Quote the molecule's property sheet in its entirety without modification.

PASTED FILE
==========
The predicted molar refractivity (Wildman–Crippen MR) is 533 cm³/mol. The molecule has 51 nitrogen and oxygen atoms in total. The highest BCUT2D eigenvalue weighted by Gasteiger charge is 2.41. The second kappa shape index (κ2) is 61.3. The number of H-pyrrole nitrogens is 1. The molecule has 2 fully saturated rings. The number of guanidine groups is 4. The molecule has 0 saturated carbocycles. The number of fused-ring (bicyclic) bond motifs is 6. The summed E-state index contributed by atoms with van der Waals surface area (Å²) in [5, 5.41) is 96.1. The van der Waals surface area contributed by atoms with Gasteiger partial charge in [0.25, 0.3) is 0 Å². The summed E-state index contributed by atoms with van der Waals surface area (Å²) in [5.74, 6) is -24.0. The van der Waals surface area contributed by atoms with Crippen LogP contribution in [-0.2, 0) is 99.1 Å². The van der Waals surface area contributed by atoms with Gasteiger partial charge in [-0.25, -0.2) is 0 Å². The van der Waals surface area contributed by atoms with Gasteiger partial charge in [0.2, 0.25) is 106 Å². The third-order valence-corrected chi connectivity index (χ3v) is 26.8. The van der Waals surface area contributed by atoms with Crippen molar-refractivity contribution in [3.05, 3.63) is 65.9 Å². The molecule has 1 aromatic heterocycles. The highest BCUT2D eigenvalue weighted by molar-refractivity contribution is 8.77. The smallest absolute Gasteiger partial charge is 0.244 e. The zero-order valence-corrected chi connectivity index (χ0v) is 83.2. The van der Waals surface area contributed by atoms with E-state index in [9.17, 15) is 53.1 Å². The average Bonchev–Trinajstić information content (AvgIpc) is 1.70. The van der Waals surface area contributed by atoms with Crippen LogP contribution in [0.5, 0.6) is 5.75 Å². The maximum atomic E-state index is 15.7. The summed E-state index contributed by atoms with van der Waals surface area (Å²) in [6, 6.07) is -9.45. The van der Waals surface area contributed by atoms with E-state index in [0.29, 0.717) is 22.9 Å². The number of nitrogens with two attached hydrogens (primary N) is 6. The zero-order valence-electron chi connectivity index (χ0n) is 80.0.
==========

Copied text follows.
The predicted molar refractivity (Wildman–Crippen MR) is 533 cm³/mol. The molecule has 51 nitrogen and oxygen atoms in total. The highest BCUT2D eigenvalue weighted by Gasteiger charge is 2.41. The second kappa shape index (κ2) is 61.3. The number of H-pyrrole nitrogens is 1. The molecule has 2 fully saturated rings. The number of guanidine groups is 4. The molecule has 0 saturated carbocycles. The number of fused-ring (bicyclic) bond motifs is 6. The summed E-state index contributed by atoms with van der Waals surface area (Å²) in [5, 5.41) is 96.1. The van der Waals surface area contributed by atoms with Gasteiger partial charge in [0.25, 0.3) is 0 Å². The summed E-state index contributed by atoms with van der Waals surface area (Å²) in [5.74, 6) is -24.0. The van der Waals surface area contributed by atoms with Crippen LogP contribution in [-0.2, 0) is 99.1 Å². The van der Waals surface area contributed by atoms with Gasteiger partial charge in [-0.25, -0.2) is 0 Å². The van der Waals surface area contributed by atoms with Gasteiger partial charge in [0.2, 0.25) is 106 Å². The third-order valence-corrected chi connectivity index (χ3v) is 26.8. The van der Waals surface area contributed by atoms with Crippen molar-refractivity contribution in [3.05, 3.63) is 65.9 Å². The molecule has 1 aromatic heterocycles. The highest BCUT2D eigenvalue weighted by molar-refractivity contribution is 8.77. The smallest absolute Gasteiger partial charge is 0.244 e. The zero-order valence-corrected chi connectivity index (χ0v) is 83.2. The van der Waals surface area contributed by atoms with E-state index in [9.17, 15) is 53.1 Å². The average Bonchev–Trinajstić information content (AvgIpc) is 1.70. The van der Waals surface area contributed by atoms with Crippen LogP contribution in [0.5, 0.6) is 5.75 Å². The maximum atomic E-state index is 15.7. The summed E-state index contributed by atoms with van der Waals surface area (Å²) in [6, 6.07) is -9.45. The van der Waals surface area contributed by atoms with E-state index in [0.29, 0.717) is 22.9 Å². The number of nitrogens with two attached hydrogens (primary N) is 6. The zero-order valence-electron chi connectivity index (χ0n) is 80.0.